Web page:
The non-new income rate is the worthy goal to fight for.
Denton County Uproar
The watchdog cannot stress enough the significance of a recent decision by Denton County Commissioners. Last week they voted no confidence in the Denton Central Appraisal District.
Worse still for embattled chief assessor Hope McClure, commissioners refused to approve the assessment district’s budget.
County Judge Andy Eads made sure to mention in his remarks that the Assessment District “is separate from the county.” Once again, the district is behind in certifying land values.
Eads chastised the rating district for asking for a 17% budget increase which he called “out of touch”.
He said the district had missed deadlines for the past three years and leaders were “full of blame and apologies.”
A zero budget is as bold a protest as it gets. You don’t see that happening.
Denton City Council joined the commissioners in voting to also disapprove of the new budget proposal.
Chief Assessor McClure told me that state law allows each government covered by the assessment district to have a vote on its budget.
“Denton County has 61 voting entities,” she said. The commissioners represent only “one in 61”.
“The Assessment District cannot work and assess more than 465,000 accounts a year with just 87 employees,” McClure said. “By not approving this necessary budget increase, it will unfortunately hurt Denton County landowners, towns and schools in the long term.”
McClure dug in, but so did the county commissioners. McClure can reduce his proposed budget and try again.
D-FW ranks high, but it’s bad
Finally, Dallas and Fort Worth have scored high in a few recent polls.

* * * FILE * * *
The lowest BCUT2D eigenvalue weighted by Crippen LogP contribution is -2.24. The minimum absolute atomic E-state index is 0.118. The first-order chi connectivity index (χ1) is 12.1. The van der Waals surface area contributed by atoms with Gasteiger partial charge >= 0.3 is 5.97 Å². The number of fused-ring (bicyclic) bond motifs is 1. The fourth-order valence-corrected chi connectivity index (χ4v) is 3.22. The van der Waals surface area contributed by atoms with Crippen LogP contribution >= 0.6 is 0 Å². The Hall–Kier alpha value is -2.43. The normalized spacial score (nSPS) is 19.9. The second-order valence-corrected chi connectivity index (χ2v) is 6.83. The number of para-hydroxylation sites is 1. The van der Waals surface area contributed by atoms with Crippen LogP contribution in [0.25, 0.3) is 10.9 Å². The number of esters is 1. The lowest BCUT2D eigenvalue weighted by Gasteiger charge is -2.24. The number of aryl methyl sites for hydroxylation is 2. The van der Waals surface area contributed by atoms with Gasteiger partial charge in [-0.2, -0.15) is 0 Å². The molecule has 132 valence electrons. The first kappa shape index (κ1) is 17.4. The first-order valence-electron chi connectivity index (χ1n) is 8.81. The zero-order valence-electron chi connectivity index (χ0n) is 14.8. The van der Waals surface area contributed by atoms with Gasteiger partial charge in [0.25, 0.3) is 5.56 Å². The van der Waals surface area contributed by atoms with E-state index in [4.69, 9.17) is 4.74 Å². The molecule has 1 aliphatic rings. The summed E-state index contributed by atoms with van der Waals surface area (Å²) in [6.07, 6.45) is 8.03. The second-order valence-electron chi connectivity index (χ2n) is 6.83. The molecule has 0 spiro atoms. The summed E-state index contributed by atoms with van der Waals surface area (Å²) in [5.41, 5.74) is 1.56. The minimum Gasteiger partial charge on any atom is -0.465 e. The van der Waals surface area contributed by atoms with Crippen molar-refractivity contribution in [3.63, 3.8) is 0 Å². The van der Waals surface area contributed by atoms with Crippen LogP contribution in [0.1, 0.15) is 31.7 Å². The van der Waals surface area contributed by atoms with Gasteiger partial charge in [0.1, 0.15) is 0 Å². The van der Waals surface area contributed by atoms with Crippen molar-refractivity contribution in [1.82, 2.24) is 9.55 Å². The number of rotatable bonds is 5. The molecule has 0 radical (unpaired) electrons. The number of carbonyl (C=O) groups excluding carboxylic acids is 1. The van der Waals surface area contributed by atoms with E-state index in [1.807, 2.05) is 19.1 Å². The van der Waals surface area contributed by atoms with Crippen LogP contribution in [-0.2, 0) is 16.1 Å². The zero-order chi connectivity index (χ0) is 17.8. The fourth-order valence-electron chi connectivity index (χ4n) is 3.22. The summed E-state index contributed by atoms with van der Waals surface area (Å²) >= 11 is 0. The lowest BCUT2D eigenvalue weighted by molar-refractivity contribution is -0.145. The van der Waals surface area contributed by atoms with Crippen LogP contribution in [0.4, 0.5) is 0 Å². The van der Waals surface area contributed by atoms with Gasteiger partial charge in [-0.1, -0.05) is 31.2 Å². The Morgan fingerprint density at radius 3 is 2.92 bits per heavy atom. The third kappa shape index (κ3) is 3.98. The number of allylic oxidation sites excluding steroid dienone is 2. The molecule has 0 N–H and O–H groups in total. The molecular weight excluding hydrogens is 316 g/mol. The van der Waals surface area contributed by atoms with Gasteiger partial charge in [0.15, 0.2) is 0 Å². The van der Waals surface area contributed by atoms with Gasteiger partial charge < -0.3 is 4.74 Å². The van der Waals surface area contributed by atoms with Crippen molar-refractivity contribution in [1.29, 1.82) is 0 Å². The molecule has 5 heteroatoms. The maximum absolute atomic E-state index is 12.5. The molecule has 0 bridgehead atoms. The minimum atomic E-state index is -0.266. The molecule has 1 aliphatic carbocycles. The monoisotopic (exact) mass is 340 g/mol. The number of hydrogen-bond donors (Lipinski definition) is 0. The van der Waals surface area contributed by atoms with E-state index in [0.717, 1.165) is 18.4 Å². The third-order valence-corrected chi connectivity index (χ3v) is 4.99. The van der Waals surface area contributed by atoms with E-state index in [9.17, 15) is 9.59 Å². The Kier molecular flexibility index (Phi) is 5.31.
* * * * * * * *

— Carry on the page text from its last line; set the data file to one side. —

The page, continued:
But this is not good news.
In a study sponsored by Landline Landscape Report, Dallas ranked fourth among the cities whose residents receive the most fraudulent landline calls. The study claims that the typical landline user spends 45 minutes a week dealing with unwanted calls.
In another First Orion competition, 2,100 cellphone users who receive scam calls were surveyed. Dallas “earned” second place in the nation for most calls. Fort Worth finished third. The winner? San Antonio.
Common phone scams include: vehicle warranties, health care, social security, insurance, financial aid, housing warranties, fake government agents, and financial services.
The worst states for this are Texas, Oklahoma, Ohio, and Michigan.
I can’t vouch for the accuracy of these polls, but I share the results, so you see one thing.
You’re not alone.
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The Dallas Morning News Watchdog column is the 2019 winner of the National Society of Newspaper Columnists’ top column writing award. The contest judge called his winning works “models of suspenseful storytelling and public service.”
Read his winning columns:
* Assist the widow of Officer JD Tippit, the Dallas police officer killed by Lee Harvey Oswald, to be buried next to her late husband
* Help a waitress injured by an unscrupulous used car dealer